Weeds De-mystified!

Weeds De-mystified!

Yes, Spring is here, and everything – plants, kids, daylight hours – is growing at an amazing rate. This is a very stressful time of year for me since all the yardwork, inside cleaning, vacation plans (even if we’re still shutdown, we need vacations!), and summer plans need to be done NOW! But, most important, weeds have kicked into overdrive in my garden, yard, and in the Arboretum.

First question: What really is a weed? I‘m presumptuous enough to think I learned the answer to this question way back in undergraduate classes in geography and systematic botany. A “weed” is a cultural term. It has no scientific basis at all. A “weed” can be whatever is sprouting in your vegetable garden that you didn’t plant and don’t want. It can be grass, it can be kale (I had red Russian kale growing everywhere in my community garden plot), or it can be a more sinister, totally unknown, plant that has sneaked into your garden from who-knows-where and is taking over. A weed is a plant that is growing where you don’t want it to be.

The State of Oregon has assigned very important differences in terms that most folks think mean “weed” but really have different levels of concern and regulatory status. “Noxious Weed” is at the top of the regulatory list. It is a term that carries significant weight in current distribution, management responsibility, and control methods, mostly due to potential of the plant to inflict serious economic damage on agricultural activities, cause harm to humans or livestock, or cause ecological damage to native plant communities. The Oregon Department of Agriculture is responsible for maintaining state noxious weed lists, and in Oregon the noxious weed list is on the internet and consists of three levels of concern. Check it out here.

This is at the State of Oregon level; some regions in Oregon have county weed lists, and only some of the plants on the list are found in Western Oregon and in Portland. There are other more locally focused lists of what plants have been found growing in our fair city, are of concern, and what our local natural resource management organizations are most concerned about. The City of Portland plant list, what to plant – and especially what NOT to plant – is here.

Other terms that can be confusing are “native”, “non-native” and “invasive” weed or plant. Whether a plant is native or non-native (also sometimes referred to as exotic, non-indigenous or alien) only has to do with a plant species’ place of origin — it says nothing about how a plant may grow or behave in a certain environment. These terms are also dependent on scale. In general, we consider a “native” plant to be a species that has resided in the region (Portland-area, Willamette Valley, western Oregon, Pacific Northwest, west coast states, etc.) since at least the early 1800s, indicating that the species was likely present when European settlers first entered the region. Non-native or exotic species only implies that it came from elsewhere (eastern U.S., Europe, Asia, etc.). Note that there are many non-native plant species that are beneficial to humans for food, clothing, street trees, ornamentals, etc.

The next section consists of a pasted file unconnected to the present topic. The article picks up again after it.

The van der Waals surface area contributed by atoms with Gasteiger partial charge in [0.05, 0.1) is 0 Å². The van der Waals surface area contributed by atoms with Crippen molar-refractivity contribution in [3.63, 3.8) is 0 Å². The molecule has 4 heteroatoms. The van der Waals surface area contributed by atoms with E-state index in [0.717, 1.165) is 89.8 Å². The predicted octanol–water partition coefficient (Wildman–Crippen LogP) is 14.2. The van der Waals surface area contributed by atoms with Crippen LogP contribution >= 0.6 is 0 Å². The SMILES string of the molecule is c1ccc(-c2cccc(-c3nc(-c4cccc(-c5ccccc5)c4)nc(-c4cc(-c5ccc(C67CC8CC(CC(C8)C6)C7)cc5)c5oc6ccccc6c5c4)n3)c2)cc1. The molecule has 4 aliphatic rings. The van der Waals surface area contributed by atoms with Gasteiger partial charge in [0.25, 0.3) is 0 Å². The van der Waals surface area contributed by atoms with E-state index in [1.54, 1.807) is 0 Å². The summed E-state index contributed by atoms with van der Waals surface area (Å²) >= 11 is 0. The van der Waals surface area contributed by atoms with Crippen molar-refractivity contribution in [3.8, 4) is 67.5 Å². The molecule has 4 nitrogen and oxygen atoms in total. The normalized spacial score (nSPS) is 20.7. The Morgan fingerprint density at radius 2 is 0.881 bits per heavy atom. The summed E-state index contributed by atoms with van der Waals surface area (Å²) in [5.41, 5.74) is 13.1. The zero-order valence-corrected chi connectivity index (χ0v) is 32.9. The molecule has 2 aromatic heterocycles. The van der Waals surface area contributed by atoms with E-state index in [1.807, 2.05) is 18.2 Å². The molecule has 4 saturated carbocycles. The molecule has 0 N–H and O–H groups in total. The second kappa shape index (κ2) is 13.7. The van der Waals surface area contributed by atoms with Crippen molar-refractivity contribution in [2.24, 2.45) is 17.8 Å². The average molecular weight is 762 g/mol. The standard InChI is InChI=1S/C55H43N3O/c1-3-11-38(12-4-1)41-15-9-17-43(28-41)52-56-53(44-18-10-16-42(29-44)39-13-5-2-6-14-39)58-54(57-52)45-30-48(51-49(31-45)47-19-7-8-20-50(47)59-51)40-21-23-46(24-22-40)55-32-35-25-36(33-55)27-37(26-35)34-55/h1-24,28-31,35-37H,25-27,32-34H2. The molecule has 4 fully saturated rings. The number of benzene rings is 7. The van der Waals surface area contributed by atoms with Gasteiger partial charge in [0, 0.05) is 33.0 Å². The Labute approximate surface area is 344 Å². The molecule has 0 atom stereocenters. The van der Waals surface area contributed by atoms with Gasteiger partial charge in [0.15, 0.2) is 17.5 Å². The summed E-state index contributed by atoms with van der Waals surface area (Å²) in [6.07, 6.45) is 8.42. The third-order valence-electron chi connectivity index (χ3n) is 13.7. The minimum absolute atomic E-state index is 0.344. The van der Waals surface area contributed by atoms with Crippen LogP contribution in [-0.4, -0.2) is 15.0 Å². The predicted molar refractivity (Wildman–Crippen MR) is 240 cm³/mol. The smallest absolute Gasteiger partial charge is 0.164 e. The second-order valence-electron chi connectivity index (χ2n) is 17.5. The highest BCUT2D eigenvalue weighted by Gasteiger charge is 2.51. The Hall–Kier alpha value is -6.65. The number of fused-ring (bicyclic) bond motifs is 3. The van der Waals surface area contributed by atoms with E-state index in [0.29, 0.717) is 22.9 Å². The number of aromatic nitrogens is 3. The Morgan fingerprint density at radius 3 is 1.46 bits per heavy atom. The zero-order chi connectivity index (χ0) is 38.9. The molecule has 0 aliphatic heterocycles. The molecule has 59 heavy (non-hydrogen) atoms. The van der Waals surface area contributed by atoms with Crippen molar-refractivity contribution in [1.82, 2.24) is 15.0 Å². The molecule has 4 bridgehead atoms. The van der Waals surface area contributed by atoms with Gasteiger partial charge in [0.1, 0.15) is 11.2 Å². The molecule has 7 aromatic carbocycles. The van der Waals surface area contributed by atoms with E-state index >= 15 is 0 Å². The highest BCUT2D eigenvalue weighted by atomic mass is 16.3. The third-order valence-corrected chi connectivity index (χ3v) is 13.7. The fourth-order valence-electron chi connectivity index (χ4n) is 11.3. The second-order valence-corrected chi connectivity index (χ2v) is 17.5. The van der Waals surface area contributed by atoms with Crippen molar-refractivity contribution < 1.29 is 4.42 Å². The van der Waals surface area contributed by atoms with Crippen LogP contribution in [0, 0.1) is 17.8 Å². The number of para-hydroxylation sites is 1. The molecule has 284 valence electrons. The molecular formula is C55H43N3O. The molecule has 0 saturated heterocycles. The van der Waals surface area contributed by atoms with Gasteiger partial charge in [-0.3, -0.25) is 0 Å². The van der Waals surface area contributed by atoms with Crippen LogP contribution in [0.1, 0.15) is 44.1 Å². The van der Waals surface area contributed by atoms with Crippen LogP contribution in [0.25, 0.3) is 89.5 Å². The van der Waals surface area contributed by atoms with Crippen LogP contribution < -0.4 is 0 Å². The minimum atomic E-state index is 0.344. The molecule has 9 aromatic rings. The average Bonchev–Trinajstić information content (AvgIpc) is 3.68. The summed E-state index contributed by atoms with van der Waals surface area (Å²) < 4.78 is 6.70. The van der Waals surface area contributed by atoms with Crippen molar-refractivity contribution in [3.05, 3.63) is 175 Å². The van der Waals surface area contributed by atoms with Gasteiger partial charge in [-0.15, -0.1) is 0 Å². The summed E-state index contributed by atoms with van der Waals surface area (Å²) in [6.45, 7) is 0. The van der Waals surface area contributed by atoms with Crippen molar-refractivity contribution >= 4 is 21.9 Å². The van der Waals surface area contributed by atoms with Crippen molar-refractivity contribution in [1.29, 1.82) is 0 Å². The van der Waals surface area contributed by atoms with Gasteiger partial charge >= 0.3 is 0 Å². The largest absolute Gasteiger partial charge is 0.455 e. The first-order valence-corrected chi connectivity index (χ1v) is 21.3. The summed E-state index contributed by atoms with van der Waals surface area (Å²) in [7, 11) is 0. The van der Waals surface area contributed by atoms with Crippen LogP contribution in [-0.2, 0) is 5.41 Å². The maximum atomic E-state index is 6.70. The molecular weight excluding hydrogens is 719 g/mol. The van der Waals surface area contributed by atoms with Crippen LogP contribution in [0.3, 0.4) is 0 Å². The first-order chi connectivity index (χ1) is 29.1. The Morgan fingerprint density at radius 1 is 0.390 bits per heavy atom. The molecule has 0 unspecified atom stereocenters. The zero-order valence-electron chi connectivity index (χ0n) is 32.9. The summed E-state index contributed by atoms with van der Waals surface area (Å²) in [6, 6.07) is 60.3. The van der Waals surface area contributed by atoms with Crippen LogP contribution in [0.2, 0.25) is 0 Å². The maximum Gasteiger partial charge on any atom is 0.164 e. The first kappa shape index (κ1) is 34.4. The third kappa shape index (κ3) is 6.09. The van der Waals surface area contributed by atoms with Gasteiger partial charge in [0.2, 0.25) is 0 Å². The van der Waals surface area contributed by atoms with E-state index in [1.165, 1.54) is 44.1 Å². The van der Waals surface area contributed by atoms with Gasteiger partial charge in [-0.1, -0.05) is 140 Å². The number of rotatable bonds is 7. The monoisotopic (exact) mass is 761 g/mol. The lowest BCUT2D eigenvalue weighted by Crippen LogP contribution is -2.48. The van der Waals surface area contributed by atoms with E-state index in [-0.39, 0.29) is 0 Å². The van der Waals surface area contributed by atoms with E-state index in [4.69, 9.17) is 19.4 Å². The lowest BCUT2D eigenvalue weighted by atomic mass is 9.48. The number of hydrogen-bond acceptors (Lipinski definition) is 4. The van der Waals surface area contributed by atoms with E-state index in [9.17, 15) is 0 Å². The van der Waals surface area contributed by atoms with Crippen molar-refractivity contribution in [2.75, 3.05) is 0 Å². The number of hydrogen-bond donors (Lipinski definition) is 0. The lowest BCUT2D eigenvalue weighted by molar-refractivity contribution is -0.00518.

An “invasive plant” is a term that describes a plant’s behavior in a given environment. Invasive plant species are those whose growth habit or reproductive methods overwhelm and dominate other plants and areas where it grows. English ivy is a great example of a non-native, invasive plant. It gets established and after a period of time, it has covered the ground, other plants and even climbed into trees, which can then topple from the weight of the accumulated ivy. Not a well-behaved plant! The invasive character of some plant species leads them to be listed as a “noxious” weed, but not always (which again, is a regulatory designation).

What does this have to do with Hoyt Arboretum, you may be asking yourself? Hoyt Arboretum is a very unique place and gets lots of visitors. We just love these visitors, and thrive on them because they learn how special Hoyt is, hike the trails, look at trees, look at the plants growing profusely, enjoy their day, leave, and then tell their friends and neighbors what a great place Hoyt is. But sometimes visitors leave little hitchhikers – seeds on their boots, on their clothing, on socks, or on their furry friends, that pop off and find a nice piece of soil to sprout in. So these hitchhikers are mostly no big deal, but the trails need to constantly be monitored for evidence of other less welcome plant visitors. I call them “visitors” because we try to get unwelcome plant guests out of the Arboretum as quickly as we can. And Spring is the season when these little unwelcome guests need to be identified and, literally, rooted out!

It’s not our responsibility, as visitors, to remove “weeds”, noxious or otherwise, from the Arboretum trailsides. However, we can report what we think are unwelcome visitors, when we see them. Not every new plant visitor to Hoyt is a noxious weed, sometimes they are just plants that don’t fit into the native or naturally occurring plant communities at Hoyt. And sometimes they are a new native plant that has just recently found its way back to this cool tree refuge. But we all like to know what new and unusual plants are enjoying the park. That, after all, is what a tree museum is all about.

About the Author

Claire Carder volunteers as a Naturalist at Hoyt Arboretum. A retired environmental project coordinator, she worked to promote landscaping with native plants and ecological restoration. She resides in Southwest Portland, where she loves to hike and jog the trails of Hoyt Arboretum and Forest Park and go on long neighborhood rambles.

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